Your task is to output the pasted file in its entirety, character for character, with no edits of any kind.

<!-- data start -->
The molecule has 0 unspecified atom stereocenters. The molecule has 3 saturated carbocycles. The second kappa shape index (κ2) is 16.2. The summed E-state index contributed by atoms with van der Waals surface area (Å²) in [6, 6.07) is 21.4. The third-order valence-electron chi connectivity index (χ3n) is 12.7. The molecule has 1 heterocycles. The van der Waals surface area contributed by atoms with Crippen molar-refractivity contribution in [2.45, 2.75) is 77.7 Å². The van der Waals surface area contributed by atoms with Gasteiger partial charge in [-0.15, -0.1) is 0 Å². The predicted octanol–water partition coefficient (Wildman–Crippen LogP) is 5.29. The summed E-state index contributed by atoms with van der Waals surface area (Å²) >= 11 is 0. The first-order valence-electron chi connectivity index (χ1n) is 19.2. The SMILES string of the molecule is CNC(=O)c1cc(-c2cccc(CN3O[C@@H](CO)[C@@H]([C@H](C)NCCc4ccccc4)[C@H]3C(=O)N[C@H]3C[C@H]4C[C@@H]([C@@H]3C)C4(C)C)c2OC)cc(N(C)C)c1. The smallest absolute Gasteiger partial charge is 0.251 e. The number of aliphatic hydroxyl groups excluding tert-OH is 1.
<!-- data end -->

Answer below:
The molecule has 0 unspecified atom stereocenters. The molecule has 3 saturated carbocycles. The second kappa shape index (κ2) is 16.2. The summed E-state index contributed by atoms with van der Waals surface area (Å²) in [6, 6.07) is 21.4. The third-order valence-electron chi connectivity index (χ3n) is 12.7. The molecule has 1 heterocycles. The van der Waals surface area contributed by atoms with Crippen molar-refractivity contribution in [2.45, 2.75) is 77.7 Å². The van der Waals surface area contributed by atoms with Gasteiger partial charge in [-0.15, -0.1) is 0 Å². The predicted octanol–water partition coefficient (Wildman–Crippen LogP) is 5.29. The summed E-state index contributed by atoms with van der Waals surface area (Å²) >= 11 is 0. The first-order valence-electron chi connectivity index (χ1n) is 19.2. The SMILES string of the molecule is CNC(=O)c1cc(-c2cccc(CN3O[C@@H](CO)[C@@H]([C@H](C)NCCc4ccccc4)[C@H]3C(=O)N[C@H]3C[C@H]4C[C@@H]([C@@H]3C)C4(C)C)c2OC)cc(N(C)C)c1. The smallest absolute Gasteiger partial charge is 0.251 e. The number of aliphatic hydroxyl groups excluding tert-OH is 1.